WILL BE AVAILABLE IN ENGLISH SOON
Details about the english edition will be announced soon.
ABOUT THE AUTHOR:
Ulrik Imtiaz Rolfsen is a Norwegian filmmaker and writer. With feature film Izzat (2005) and TV-serial TAXI (2011), he has become an important political and artistic voice in Norway. He has also directed feature films Varg Veum – Bitter Flowers (2007), The Last Joint Venture (2008), and is an active newspaper columnist.
Jafri Jafri is kept busy with the tedious task of investigating a small oil company’s accountings when he receives a phone call from a mysterious whistle blower. Even if it means lying to his boss, it may be the break he’s been waiting for.
At home he has a hard time, being jealous of his partner Anne, whom he suspects of having an affair with one of her colleagues. Intrigued by the whistle blower Javar begins pursuit of oil company North Oil’s shadowy owners. Their unscrupulous plans will kill hundreds of people and bring an end to Norway’s natural gas export. And soon is Javar Jafri on top of the death list.
The Pipeline (English edition – coming soon)
by Ulrik Imtiaz Rolfsen
Genre: Action, Nordic Noir, Thriller
Length: 121 484 words – 9 h reading
“Boken er uhyggelig spennende og godt skrevet”
– Knut Olav Åmås
A thick yellow haze hung over the landscape, and waves of dust rippled over the fields. He was sitting on his knees squinting at the huge contraption towering above him. A bottle of water was thrust up to his mouth. He drank greedily. But before he had had enough, they snatched the bottle out of his reach. He clenched his fists and struggled to get loose from the ropes so that he could grab the water bottle back. But his hands stayed behind his back. His mouth was forced open, and the strip of cloth that had covered his eyes was tied tightly, like a bit. He could taste the dried blood and pus from his infected eye against his tongue, which would no longer fit in his mouth. Then he was kicked so hard in the back that he fell. Everything went black.
He woke up as he was being lifted high in the air. Four men were carrying him. They were breathing heavily. He heard water buffalo lowing nearby. The machine in front of him no longer seemed strange now that he could see it properly.
He’d seen such machines many times. They stood in the clearings between the sugar cane fields. The farmers transported the sugar cane to them in carts drawn by water buffalo, mules or donkeys.
He looked down at the gears in the sugar cane crusher. He tried to kick, but his legs were tied. Just like his hands. He struggled, wriggling like a worm. The diesel motor that ran the crusher started with an ominous groan. Exhaust rose slowly from the low pipe, and a long, reddish conveyor belt was set in motion. The crushing rollers responded with a lurch. They were equipped with big, sharp steel teeth and rotated toward each other in order to firmly grip the sugar cane and feed it into the crusher, pressing out the sweet juice, while the stalks were crushed to dry fibers.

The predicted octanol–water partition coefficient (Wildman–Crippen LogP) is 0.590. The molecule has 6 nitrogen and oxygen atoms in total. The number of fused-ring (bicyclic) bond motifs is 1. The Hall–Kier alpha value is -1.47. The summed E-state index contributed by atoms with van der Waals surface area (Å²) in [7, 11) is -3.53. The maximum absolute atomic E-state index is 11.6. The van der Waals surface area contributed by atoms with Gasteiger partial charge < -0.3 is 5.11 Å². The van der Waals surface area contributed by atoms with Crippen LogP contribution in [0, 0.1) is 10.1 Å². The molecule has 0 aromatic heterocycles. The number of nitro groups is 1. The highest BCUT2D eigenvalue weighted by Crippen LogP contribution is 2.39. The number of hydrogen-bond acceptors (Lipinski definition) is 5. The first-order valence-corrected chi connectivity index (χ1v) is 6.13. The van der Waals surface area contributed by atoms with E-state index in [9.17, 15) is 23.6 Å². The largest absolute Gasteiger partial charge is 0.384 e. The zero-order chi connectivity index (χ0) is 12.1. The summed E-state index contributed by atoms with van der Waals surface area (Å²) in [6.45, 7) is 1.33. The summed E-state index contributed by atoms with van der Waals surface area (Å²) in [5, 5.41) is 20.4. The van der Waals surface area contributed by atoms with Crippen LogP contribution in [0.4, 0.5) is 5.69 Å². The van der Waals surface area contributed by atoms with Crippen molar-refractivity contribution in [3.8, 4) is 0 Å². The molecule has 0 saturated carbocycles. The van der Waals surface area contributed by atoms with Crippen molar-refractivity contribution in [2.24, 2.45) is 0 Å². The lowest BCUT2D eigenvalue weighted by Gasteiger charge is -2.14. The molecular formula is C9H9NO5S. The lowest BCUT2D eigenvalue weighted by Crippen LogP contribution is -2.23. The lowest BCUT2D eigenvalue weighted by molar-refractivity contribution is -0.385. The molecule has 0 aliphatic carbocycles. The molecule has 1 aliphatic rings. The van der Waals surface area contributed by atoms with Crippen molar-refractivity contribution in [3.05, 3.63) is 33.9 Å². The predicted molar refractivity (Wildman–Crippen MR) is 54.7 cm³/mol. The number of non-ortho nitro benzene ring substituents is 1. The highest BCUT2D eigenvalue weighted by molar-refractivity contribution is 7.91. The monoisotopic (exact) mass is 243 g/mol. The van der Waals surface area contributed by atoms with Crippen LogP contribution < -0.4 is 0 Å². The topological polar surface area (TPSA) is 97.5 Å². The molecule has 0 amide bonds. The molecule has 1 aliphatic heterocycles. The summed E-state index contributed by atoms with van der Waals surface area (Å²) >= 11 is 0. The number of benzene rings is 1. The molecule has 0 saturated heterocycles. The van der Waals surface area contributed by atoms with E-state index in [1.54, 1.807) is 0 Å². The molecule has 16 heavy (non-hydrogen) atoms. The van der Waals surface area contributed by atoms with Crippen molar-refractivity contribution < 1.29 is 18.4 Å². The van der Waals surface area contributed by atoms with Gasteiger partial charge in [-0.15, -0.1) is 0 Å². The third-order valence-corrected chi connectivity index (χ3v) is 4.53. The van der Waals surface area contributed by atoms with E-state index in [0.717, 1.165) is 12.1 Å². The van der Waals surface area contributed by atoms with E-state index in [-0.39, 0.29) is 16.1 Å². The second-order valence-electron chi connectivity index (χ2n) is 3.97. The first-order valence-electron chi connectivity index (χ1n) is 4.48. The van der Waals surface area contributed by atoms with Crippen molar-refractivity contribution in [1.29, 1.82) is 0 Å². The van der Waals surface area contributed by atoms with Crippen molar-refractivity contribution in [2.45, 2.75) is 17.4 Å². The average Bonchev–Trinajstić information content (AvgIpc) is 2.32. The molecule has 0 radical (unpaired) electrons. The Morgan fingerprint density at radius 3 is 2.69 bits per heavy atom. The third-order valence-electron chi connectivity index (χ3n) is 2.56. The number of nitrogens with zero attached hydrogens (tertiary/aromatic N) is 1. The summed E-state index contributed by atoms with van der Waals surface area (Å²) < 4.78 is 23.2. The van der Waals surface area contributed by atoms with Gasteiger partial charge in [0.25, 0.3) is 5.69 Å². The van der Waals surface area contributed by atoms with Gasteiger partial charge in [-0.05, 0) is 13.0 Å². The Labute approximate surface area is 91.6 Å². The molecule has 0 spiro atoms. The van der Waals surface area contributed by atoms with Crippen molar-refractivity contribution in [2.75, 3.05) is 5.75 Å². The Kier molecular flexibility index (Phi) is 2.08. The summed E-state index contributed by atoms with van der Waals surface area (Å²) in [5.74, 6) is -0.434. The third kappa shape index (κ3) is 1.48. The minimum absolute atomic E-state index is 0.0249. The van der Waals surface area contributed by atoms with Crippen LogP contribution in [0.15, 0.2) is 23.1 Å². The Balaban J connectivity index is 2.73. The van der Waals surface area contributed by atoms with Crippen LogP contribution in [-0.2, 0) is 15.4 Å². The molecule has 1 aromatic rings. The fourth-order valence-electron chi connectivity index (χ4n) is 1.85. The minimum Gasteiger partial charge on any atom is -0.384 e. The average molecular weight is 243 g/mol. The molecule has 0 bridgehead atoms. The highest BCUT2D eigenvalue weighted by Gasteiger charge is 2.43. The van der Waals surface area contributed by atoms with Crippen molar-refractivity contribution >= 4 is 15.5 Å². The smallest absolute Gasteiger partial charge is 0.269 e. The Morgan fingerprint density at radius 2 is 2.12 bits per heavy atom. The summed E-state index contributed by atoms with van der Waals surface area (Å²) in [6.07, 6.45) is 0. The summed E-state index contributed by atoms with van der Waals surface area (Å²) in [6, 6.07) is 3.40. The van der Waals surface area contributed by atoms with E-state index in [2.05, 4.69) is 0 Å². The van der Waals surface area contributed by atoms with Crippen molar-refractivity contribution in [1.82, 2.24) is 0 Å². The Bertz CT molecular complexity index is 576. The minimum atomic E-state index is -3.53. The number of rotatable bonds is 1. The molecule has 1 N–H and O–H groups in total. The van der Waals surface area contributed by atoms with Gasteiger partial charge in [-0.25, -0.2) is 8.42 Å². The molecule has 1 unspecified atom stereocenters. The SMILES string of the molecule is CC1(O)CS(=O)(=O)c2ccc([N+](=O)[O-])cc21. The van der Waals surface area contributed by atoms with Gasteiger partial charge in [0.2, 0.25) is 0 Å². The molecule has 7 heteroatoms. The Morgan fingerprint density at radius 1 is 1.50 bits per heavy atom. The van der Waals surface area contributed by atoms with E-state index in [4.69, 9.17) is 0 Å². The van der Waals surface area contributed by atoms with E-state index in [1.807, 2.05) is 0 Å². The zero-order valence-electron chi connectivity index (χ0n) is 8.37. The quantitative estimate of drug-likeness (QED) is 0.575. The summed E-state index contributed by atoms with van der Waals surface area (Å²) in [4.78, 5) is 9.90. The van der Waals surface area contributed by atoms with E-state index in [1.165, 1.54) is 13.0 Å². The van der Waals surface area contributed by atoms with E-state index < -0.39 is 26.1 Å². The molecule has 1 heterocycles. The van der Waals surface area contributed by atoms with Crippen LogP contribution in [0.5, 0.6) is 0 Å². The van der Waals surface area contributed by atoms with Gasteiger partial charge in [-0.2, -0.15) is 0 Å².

His feet were less than a foot from the rotating rollers now.
Every cell in his body froze with fear when he realized what they were planning to do. Two men appeared. A scruffy-looking commander and a bodyguard toting a Kalashnikov. The commander was wearing an Afghan cap and a shawl that he had pulled up over his face so that it covered everything except his dark eyes. He held up one hand half-heartedly, and the four men stopped. He went up close to the prisoner and spoke right into his ear.
“Now, my friend,” he said calmly. “Do you have anything to tell us?” His voice was barely audible above the grating sound of the steel rollers.
“Y-yes, yes . . .,” he gasped. “P-please . . .,” he tried to say. But all that could be heard through the bit was a hoarse gurgling, which couldn’t compete with the shrill screeching of the rollers. The commander nodded to the men carrying him, who responded by holding him even closer to the machine.
He tensed the torn muscles of his legs in a last, desperate kick. It was no use. His feet were touching the steel rim now. Five more inches and his feet would be caught by the teeth of the rollers; he would be drawn into the crusher and all the juice would be pressed out of him.
Suddenly his gag was loosened and, gasping for breath, he made a final, desperate plea.
“I . . . I w-w-will tell you everything. I have information. P-please!”
“We don’t have time for lies,” said the commander.
“I will tell you everything. Please!” He was shouting now.
The commander picked up a log the width of a man’s leg. He reached over and stuck it into the sugar cane crusher; the log was swallowed up with a crunching sound. Within a few seconds it had been ground to splinters.
“So. What will you tell me?” asked the commander.